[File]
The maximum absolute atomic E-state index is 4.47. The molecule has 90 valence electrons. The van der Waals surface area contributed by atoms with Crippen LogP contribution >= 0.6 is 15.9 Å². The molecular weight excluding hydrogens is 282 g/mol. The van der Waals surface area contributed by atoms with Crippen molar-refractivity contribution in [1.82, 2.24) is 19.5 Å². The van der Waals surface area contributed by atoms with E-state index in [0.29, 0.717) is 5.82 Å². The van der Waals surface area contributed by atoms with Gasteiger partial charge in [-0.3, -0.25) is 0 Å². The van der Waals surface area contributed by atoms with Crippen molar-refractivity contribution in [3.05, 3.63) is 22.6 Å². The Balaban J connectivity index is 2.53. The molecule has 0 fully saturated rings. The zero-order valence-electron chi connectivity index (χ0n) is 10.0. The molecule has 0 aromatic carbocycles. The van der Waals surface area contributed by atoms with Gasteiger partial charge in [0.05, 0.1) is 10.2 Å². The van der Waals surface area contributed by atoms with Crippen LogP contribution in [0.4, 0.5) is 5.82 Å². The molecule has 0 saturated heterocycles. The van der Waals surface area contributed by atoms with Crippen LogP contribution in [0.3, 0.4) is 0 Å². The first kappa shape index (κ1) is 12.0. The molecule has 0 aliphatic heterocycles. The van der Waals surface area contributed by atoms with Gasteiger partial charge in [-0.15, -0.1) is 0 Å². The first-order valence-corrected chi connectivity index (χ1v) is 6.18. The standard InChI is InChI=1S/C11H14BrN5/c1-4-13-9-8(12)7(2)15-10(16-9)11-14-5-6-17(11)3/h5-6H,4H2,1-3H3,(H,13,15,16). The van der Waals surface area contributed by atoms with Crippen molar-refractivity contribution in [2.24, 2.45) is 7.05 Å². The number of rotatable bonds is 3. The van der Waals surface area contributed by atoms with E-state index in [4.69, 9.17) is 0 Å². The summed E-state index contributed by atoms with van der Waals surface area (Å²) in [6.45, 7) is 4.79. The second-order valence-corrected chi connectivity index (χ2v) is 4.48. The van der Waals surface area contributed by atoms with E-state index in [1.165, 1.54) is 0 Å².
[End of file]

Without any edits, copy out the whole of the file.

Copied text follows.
The maximum absolute atomic E-state index is 4.47. The molecule has 90 valence electrons. The van der Waals surface area contributed by atoms with Crippen LogP contribution >= 0.6 is 15.9 Å². The molecular weight excluding hydrogens is 282 g/mol. The van der Waals surface area contributed by atoms with Crippen molar-refractivity contribution in [1.82, 2.24) is 19.5 Å². The van der Waals surface area contributed by atoms with E-state index in [0.29, 0.717) is 5.82 Å². The van der Waals surface area contributed by atoms with Gasteiger partial charge in [-0.3, -0.25) is 0 Å². The van der Waals surface area contributed by atoms with Crippen molar-refractivity contribution in [3.05, 3.63) is 22.6 Å². The Balaban J connectivity index is 2.53. The molecule has 0 fully saturated rings. The zero-order valence-electron chi connectivity index (χ0n) is 10.0. The molecule has 0 aromatic carbocycles. The van der Waals surface area contributed by atoms with Gasteiger partial charge in [0.05, 0.1) is 10.2 Å². The van der Waals surface area contributed by atoms with Crippen LogP contribution in [0.4, 0.5) is 5.82 Å². The molecule has 0 saturated heterocycles. The van der Waals surface area contributed by atoms with Crippen LogP contribution in [0.3, 0.4) is 0 Å². The first kappa shape index (κ1) is 12.0. The molecule has 0 aliphatic heterocycles. The van der Waals surface area contributed by atoms with Gasteiger partial charge in [-0.15, -0.1) is 0 Å². The first-order valence-corrected chi connectivity index (χ1v) is 6.18. The standard InChI is InChI=1S/C11H14BrN5/c1-4-13-9-8(12)7(2)15-10(16-9)11-14-5-6-17(11)3/h5-6H,4H2,1-3H3,(H,13,15,16). The van der Waals surface area contributed by atoms with Crippen molar-refractivity contribution in [2.24, 2.45) is 7.05 Å². The number of rotatable bonds is 3. The van der Waals surface area contributed by atoms with E-state index in [4.69, 9.17) is 0 Å². The summed E-state index contributed by atoms with van der Waals surface area (Å²) in [6.45, 7) is 4.79. The second-order valence-corrected chi connectivity index (χ2v) is 4.48. The van der Waals surface area contributed by atoms with E-state index in [1.165, 1.54) is 0 Å².